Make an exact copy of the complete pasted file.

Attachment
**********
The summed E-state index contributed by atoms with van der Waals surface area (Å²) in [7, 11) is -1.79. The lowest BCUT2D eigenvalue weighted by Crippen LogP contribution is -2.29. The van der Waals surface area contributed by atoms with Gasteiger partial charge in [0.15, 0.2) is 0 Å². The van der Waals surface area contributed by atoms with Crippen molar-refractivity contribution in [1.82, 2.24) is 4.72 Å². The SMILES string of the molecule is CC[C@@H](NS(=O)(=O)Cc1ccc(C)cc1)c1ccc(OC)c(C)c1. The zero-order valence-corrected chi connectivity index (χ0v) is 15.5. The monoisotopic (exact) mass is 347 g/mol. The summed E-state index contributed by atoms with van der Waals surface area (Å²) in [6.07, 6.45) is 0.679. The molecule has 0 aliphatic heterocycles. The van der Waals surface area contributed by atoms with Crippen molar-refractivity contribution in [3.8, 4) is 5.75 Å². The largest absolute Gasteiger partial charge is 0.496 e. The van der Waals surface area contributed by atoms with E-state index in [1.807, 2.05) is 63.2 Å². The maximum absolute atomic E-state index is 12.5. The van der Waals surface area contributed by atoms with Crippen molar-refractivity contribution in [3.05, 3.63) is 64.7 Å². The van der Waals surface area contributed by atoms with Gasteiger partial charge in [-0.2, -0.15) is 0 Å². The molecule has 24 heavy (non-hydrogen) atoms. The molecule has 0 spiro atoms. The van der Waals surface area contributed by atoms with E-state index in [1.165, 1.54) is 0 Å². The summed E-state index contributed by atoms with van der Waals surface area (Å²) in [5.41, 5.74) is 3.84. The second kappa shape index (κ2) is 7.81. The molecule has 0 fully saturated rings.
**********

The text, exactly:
The summed E-state index contributed by atoms with van der Waals surface area (Å²) in [7, 11) is -1.79. The lowest BCUT2D eigenvalue weighted by Crippen LogP contribution is -2.29. The van der Waals surface area contributed by atoms with Gasteiger partial charge in [0.15, 0.2) is 0 Å². The van der Waals surface area contributed by atoms with Crippen molar-refractivity contribution in [1.82, 2.24) is 4.72 Å². The SMILES string of the molecule is CC[C@@H](NS(=O)(=O)Cc1ccc(C)cc1)c1ccc(OC)c(C)c1. The zero-order valence-corrected chi connectivity index (χ0v) is 15.5. The monoisotopic (exact) mass is 347 g/mol. The summed E-state index contributed by atoms with van der Waals surface area (Å²) in [6.07, 6.45) is 0.679. The molecule has 0 aliphatic heterocycles. The van der Waals surface area contributed by atoms with Crippen molar-refractivity contribution in [3.8, 4) is 5.75 Å². The largest absolute Gasteiger partial charge is 0.496 e. The van der Waals surface area contributed by atoms with E-state index in [1.807, 2.05) is 63.2 Å². The maximum absolute atomic E-state index is 12.5. The van der Waals surface area contributed by atoms with Crippen molar-refractivity contribution in [3.05, 3.63) is 64.7 Å². The van der Waals surface area contributed by atoms with Gasteiger partial charge in [-0.2, -0.15) is 0 Å². The molecule has 24 heavy (non-hydrogen) atoms. The molecule has 0 spiro atoms. The van der Waals surface area contributed by atoms with E-state index in [1.165, 1.54) is 0 Å². The summed E-state index contributed by atoms with van der Waals surface area (Å²) in [5.41, 5.74) is 3.84. The second kappa shape index (κ2) is 7.81. The molecule has 0 fully saturated rings.